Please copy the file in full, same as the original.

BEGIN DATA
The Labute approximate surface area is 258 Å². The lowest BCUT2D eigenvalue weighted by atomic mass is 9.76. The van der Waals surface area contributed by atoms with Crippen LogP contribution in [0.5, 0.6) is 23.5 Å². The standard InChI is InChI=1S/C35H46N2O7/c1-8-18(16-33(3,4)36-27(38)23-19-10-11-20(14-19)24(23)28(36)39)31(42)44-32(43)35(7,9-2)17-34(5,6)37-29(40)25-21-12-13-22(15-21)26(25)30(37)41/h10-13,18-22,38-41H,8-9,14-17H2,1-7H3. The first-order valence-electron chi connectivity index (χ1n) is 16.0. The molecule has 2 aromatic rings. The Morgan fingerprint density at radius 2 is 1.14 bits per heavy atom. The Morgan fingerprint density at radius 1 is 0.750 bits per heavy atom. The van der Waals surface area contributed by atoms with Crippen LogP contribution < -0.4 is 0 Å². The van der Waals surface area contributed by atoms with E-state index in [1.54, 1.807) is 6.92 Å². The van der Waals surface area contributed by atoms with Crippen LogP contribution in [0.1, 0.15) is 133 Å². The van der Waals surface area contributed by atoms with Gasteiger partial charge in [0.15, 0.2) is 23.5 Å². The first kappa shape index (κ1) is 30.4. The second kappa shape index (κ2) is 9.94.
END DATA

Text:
The Labute approximate surface area is 258 Å². The lowest BCUT2D eigenvalue weighted by atomic mass is 9.76. The van der Waals surface area contributed by atoms with Crippen LogP contribution in [0.5, 0.6) is 23.5 Å². The standard InChI is InChI=1S/C35H46N2O7/c1-8-18(16-33(3,4)36-27(38)23-19-10-11-20(14-19)24(23)28(36)39)31(42)44-32(43)35(7,9-2)17-34(5,6)37-29(40)25-21-12-13-22(15-21)26(25)30(37)41/h10-13,18-22,38-41H,8-9,14-17H2,1-7H3. The first-order valence-electron chi connectivity index (χ1n) is 16.0. The molecule has 2 aromatic rings. The Morgan fingerprint density at radius 2 is 1.14 bits per heavy atom. The Morgan fingerprint density at radius 1 is 0.750 bits per heavy atom. The van der Waals surface area contributed by atoms with Crippen LogP contribution < -0.4 is 0 Å². The van der Waals surface area contributed by atoms with E-state index in [1.54, 1.807) is 6.92 Å². The van der Waals surface area contributed by atoms with Crippen LogP contribution in [0.1, 0.15) is 133 Å². The van der Waals surface area contributed by atoms with Gasteiger partial charge in [0.15, 0.2) is 23.5 Å². The first kappa shape index (κ1) is 30.4. The second kappa shape index (κ2) is 9.94.